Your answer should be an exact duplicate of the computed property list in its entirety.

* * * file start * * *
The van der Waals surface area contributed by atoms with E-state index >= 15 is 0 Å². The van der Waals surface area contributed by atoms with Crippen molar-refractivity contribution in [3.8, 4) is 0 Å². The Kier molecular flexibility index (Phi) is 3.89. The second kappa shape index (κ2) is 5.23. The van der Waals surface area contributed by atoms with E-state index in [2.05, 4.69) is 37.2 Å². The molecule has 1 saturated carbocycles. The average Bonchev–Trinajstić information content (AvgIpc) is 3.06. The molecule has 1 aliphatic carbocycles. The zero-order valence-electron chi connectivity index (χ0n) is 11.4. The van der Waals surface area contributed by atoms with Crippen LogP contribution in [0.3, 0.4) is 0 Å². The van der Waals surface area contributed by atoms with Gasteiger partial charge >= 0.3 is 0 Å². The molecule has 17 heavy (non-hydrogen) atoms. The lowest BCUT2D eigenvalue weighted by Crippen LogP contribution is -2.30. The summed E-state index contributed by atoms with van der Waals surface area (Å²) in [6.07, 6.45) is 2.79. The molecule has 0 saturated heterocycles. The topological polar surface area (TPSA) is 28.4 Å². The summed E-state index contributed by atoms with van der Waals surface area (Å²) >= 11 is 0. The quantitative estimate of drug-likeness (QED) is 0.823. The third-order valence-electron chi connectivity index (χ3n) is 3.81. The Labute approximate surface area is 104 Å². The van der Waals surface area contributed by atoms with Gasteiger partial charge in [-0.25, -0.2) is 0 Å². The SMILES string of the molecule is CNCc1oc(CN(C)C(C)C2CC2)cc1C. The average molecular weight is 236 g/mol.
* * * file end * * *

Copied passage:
The van der Waals surface area contributed by atoms with E-state index >= 15 is 0 Å². The van der Waals surface area contributed by atoms with Crippen molar-refractivity contribution in [3.8, 4) is 0 Å². The Kier molecular flexibility index (Phi) is 3.89. The second kappa shape index (κ2) is 5.23. The van der Waals surface area contributed by atoms with E-state index in [2.05, 4.69) is 37.2 Å². The molecule has 1 saturated carbocycles. The average Bonchev–Trinajstić information content (AvgIpc) is 3.06. The molecule has 1 aliphatic carbocycles. The zero-order valence-electron chi connectivity index (χ0n) is 11.4. The van der Waals surface area contributed by atoms with Crippen LogP contribution in [0.3, 0.4) is 0 Å². The van der Waals surface area contributed by atoms with Gasteiger partial charge >= 0.3 is 0 Å². The molecule has 17 heavy (non-hydrogen) atoms. The lowest BCUT2D eigenvalue weighted by Crippen LogP contribution is -2.30. The summed E-state index contributed by atoms with van der Waals surface area (Å²) in [6.07, 6.45) is 2.79. The molecule has 0 saturated heterocycles. The topological polar surface area (TPSA) is 28.4 Å². The summed E-state index contributed by atoms with van der Waals surface area (Å²) >= 11 is 0. The quantitative estimate of drug-likeness (QED) is 0.823. The third-order valence-electron chi connectivity index (χ3n) is 3.81. The Labute approximate surface area is 104 Å². The van der Waals surface area contributed by atoms with Gasteiger partial charge in [-0.25, -0.2) is 0 Å². The SMILES string of the molecule is CNCc1oc(CN(C)C(C)C2CC2)cc1C. The average molecular weight is 236 g/mol.